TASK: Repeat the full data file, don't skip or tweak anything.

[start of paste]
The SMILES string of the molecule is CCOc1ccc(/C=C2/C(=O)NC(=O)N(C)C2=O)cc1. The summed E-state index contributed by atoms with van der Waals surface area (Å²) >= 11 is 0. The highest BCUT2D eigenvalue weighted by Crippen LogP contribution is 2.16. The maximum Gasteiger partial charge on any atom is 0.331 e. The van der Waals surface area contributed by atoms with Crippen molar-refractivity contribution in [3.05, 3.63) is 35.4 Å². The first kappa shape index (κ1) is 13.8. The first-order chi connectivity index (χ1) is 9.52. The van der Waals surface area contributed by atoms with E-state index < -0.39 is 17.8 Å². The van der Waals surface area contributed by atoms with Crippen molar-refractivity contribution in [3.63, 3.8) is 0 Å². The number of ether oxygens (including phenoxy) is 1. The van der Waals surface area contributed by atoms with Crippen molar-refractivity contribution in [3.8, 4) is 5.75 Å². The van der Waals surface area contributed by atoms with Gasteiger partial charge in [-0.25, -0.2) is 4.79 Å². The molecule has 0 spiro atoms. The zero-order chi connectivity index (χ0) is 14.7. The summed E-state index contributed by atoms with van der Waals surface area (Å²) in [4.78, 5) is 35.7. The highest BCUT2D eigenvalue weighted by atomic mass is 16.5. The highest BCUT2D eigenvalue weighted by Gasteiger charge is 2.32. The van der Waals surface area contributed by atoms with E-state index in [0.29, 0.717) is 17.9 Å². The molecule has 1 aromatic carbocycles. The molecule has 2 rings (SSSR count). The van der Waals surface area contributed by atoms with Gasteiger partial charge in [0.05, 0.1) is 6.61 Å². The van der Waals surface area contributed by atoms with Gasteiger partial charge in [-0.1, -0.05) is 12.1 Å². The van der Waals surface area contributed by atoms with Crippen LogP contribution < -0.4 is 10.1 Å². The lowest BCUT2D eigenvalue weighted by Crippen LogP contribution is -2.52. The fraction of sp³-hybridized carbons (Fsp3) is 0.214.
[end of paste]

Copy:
The SMILES string of the molecule is CCOc1ccc(/C=C2/C(=O)NC(=O)N(C)C2=O)cc1. The summed E-state index contributed by atoms with van der Waals surface area (Å²) >= 11 is 0. The highest BCUT2D eigenvalue weighted by Crippen LogP contribution is 2.16. The maximum Gasteiger partial charge on any atom is 0.331 e. The van der Waals surface area contributed by atoms with Crippen molar-refractivity contribution in [3.05, 3.63) is 35.4 Å². The first kappa shape index (κ1) is 13.8. The first-order chi connectivity index (χ1) is 9.52. The van der Waals surface area contributed by atoms with E-state index < -0.39 is 17.8 Å². The van der Waals surface area contributed by atoms with Crippen molar-refractivity contribution in [3.63, 3.8) is 0 Å². The number of ether oxygens (including phenoxy) is 1. The van der Waals surface area contributed by atoms with Crippen molar-refractivity contribution in [3.8, 4) is 5.75 Å². The van der Waals surface area contributed by atoms with Gasteiger partial charge in [-0.25, -0.2) is 4.79 Å². The molecule has 0 spiro atoms. The zero-order chi connectivity index (χ0) is 14.7. The summed E-state index contributed by atoms with van der Waals surface area (Å²) in [4.78, 5) is 35.7. The highest BCUT2D eigenvalue weighted by atomic mass is 16.5. The highest BCUT2D eigenvalue weighted by Gasteiger charge is 2.32. The van der Waals surface area contributed by atoms with E-state index in [0.29, 0.717) is 17.9 Å². The molecule has 1 aromatic carbocycles. The molecule has 2 rings (SSSR count). The van der Waals surface area contributed by atoms with Gasteiger partial charge in [0.05, 0.1) is 6.61 Å². The van der Waals surface area contributed by atoms with Gasteiger partial charge in [-0.1, -0.05) is 12.1 Å². The van der Waals surface area contributed by atoms with Crippen LogP contribution < -0.4 is 10.1 Å². The lowest BCUT2D eigenvalue weighted by Crippen LogP contribution is -2.52. The fraction of sp³-hybridized carbons (Fsp3) is 0.214.